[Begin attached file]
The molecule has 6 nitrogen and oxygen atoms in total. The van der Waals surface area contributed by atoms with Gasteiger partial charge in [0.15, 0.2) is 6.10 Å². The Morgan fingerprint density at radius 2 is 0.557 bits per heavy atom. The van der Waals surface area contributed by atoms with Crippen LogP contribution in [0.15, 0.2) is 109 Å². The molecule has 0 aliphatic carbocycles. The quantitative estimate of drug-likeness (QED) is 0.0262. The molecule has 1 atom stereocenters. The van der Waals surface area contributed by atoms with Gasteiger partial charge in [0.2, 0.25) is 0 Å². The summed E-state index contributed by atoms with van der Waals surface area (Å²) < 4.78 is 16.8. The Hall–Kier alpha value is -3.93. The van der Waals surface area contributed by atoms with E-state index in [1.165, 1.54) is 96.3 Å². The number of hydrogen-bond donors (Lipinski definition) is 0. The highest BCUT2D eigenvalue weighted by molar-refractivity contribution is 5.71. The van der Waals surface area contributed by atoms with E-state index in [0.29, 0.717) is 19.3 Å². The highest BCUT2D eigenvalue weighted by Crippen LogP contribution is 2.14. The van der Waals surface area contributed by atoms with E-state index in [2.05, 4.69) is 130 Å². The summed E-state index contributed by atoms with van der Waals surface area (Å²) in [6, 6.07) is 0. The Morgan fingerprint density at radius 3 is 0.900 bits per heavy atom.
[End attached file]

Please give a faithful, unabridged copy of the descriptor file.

The molecule has 6 nitrogen and oxygen atoms in total. The van der Waals surface area contributed by atoms with Gasteiger partial charge in [0.15, 0.2) is 6.10 Å². The Morgan fingerprint density at radius 2 is 0.557 bits per heavy atom. The van der Waals surface area contributed by atoms with Crippen LogP contribution in [0.15, 0.2) is 109 Å². The molecule has 0 aliphatic carbocycles. The quantitative estimate of drug-likeness (QED) is 0.0262. The molecule has 1 atom stereocenters. The van der Waals surface area contributed by atoms with Gasteiger partial charge in [0.2, 0.25) is 0 Å². The summed E-state index contributed by atoms with van der Waals surface area (Å²) < 4.78 is 16.8. The Hall–Kier alpha value is -3.93. The van der Waals surface area contributed by atoms with E-state index in [1.165, 1.54) is 96.3 Å². The number of hydrogen-bond donors (Lipinski definition) is 0. The highest BCUT2D eigenvalue weighted by molar-refractivity contribution is 5.71. The van der Waals surface area contributed by atoms with E-state index in [0.29, 0.717) is 19.3 Å². The highest BCUT2D eigenvalue weighted by Crippen LogP contribution is 2.14. The van der Waals surface area contributed by atoms with E-state index in [2.05, 4.69) is 130 Å². The summed E-state index contributed by atoms with van der Waals surface area (Å²) in [6, 6.07) is 0. The Morgan fingerprint density at radius 3 is 0.900 bits per heavy atom.